World

The EU's decline is self-inflicted

28 March 2021

6:40 PM

28 March 2021

6:40 PM

In 1991, at the height of the first Gulf War, the EU demonstrated to the world its divisions and helplessness, as Belgium infamously blocked the export of munitions to the UK, then at war in the Gulf. They quickly came to regret it. The Belgian Foreign Minister subsequently remarked tellingly: ‘Europe is an economic giant, a political dwarf and a military worm’.

It seems these days that little has changed, save that even the EU’s claim to be an ‘economic giant’ is eroding with the loss of the world’s fifth largest economy, a dwindling share of world trade and a catatonic growth rate, even before the pandemic. Worse still, much of its relative economic decline is self-inflicted.

The pandemic has seen the EU tottering from one international humiliation to the next: PPE export bans within the bloc, a faltering vaccination roll-out and now a vaccine export ban, leading even the arch-federalist Guy Verhofstadt to deem the EU’s performance ‘a fiasco’. The perception and reality of the EU as a developed dynamic economic bloc that sets global standards is fast evaporating.

Even Emmanuel Macron, that great scion of EU-philia, confessed in an interview to Greek TV last week that the EU had performed poorly on vaccines, failing to take initiatives early, lacking the will ‘to shoot for the stars’, unlike the US (though he couldn’t quite bring himself to say the UK). Other than Macron’s criticism also being applicable to his own performance – like Molière’s Monsieur Jourdain in the Bourgeois Gentilhomme not realising he was speaking in prose – what he didn’t point to were the causes of the EU’s sloth and poor reactivity.


First is the EU’s totemic ‘precautionary principle’ that negates the vim and vigour of risk enterprise. Whereas the rest of the developed, dynamic world works on a cost benefit analysis, the EU’s prudential principle renders it incapable of rapidly drawing up contracts with pharmaceutical companies, investing proactively in vaccine production lines and understanding the nature of international contract law.

Second, realising that its own vaccine contracts with pharmaceutical companies were poorly framed, it is now seeking to destroy those private contracts through a vaccine export ban that will send shivers through industrialists thinking of investing in the EU, let alone encouraging others to move out. Even former President of the EU Commission, Jean-Claude Junker, warned that a vaccine export ban would do the EU ‘major reputational damage’. What better way to speed up the ‘economic giant’s’ slow puncture than by destroying the bloc as an environment in which to do business.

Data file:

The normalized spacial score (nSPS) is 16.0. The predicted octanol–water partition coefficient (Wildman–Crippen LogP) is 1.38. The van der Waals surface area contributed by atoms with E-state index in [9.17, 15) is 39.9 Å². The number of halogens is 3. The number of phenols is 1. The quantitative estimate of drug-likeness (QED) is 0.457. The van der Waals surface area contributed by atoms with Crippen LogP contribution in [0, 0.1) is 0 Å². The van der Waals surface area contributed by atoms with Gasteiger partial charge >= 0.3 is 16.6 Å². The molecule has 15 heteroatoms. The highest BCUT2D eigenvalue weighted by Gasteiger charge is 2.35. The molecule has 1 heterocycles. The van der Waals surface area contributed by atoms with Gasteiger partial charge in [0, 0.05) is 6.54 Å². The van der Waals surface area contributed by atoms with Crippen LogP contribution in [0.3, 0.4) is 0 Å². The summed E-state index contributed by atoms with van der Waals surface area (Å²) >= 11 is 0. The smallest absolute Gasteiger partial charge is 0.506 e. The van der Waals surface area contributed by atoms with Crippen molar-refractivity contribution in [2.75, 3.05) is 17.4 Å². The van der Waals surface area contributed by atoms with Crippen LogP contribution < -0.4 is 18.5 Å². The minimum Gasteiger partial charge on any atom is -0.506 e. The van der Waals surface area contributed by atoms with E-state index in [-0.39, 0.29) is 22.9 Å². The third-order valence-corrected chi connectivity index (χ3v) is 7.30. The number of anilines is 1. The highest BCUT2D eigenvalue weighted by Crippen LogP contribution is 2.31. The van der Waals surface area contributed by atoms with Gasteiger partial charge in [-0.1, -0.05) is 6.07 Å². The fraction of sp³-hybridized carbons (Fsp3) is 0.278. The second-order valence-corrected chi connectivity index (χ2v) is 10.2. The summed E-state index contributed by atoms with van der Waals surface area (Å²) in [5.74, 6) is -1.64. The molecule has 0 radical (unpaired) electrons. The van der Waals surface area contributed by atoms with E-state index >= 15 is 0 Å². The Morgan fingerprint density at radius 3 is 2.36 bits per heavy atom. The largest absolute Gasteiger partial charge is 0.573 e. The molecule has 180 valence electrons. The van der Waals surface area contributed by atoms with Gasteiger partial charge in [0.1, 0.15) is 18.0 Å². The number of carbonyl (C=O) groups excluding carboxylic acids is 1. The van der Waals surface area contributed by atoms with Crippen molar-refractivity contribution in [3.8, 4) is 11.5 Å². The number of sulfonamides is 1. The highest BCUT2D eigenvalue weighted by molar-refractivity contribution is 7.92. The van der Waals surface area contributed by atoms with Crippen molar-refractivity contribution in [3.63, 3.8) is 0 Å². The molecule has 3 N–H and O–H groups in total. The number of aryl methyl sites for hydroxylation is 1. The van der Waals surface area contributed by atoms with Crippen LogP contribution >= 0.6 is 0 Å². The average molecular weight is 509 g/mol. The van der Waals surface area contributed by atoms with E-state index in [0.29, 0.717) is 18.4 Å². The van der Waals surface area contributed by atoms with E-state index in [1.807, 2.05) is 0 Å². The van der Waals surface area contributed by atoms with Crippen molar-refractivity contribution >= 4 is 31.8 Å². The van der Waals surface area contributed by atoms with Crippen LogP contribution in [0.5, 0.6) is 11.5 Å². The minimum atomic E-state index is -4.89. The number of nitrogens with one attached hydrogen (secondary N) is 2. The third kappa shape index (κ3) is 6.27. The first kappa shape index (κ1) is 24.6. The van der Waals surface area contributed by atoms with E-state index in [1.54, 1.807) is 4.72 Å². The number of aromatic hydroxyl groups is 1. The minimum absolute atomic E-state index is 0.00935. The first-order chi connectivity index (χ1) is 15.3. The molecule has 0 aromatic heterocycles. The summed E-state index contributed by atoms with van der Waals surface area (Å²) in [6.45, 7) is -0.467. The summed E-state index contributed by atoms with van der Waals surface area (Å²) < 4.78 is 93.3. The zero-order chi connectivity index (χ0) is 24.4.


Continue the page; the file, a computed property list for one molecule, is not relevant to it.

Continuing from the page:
Third, for the EU – a soft power only construct – that habitually takes the moral high ground as a setter of international norms, a virtuous upholder of a rules-based international system, and a collective of free-trading nations, its vaccine bans and trampling on private legal contracts will be pounced on by its enemies and competitors globally.

As if this lamentable display of the EU in prolonged self-harm mode were not enough, its ‘political dwarf’ status is being further undermined internationally. In an increasingly competitive world where the international rules-based system is being challenged, the soft power at the core of the EU’s existence is being called out. At the best of times, soft power is only ever a supplement to hard power. In the realpolitik of present day international politics, Stalin’s quip about the real power of the Vatican – ‘How many divisions?’ – is all the more true. Or as President Theodore Roosevelt put it more kindly: ‘Speak softly and carry a big stick’. The EU’s problem is that it has no stick and is unlikely to have one in the near future. China has spotted this and has called the EU out over what it deems to be mere virtue signalling over human rights.

Over the years the EU has to a certain extent got away with its grandstanding of opposition to Russian infringement of human rights and breaches of the rules-based international order, with diplomatic gesturing and half-hearted sanctions while continuing with Nord Stream. That was because Russia played the game of ‘tit for tat’ fairly even-handedly; you expel three diplomats we expel three diplomats. But a far more powerful China does not want to play that western hemisphere game and the EU is firmly in its sights.

The EU declared persona non grata four Chinese officials and one institution for their role in the repression of Uyghurs, but Peking replied with ten Europeans and four institutions. The French Foreign Ministry summoned the Chinese ambassador in Paris to protest. He declined saying his agenda was full; however the EU’s ambassador in Peking was summoned by Chinese authorities at midnight and went. The French junior minister for Europe claimed the EU was not ‘a doormat’, clinging to Macron’s celebrated ‘European strategic autonomy’. The Chinese, via the Communist Party’s mouthpiece Global Times, scoffed at EU ‘power’ for seeking ‘to highlight its political existence by pressing for sanctions over ‘human rights issues’ against both China and Russia’ because it ‘perceives’ human rights as a ‘weapon’. The reason, it explained witheringly, is that the EU ‘doesn’t have the financial and military power that Washington has’.

China is calling the EU’s bluff and highlighting its ‘military worm’ status. Soft power is a fine thing, but hard power helps when the going gets tough; ‘all mouth and no trousers’ means humiliation sooner or later.

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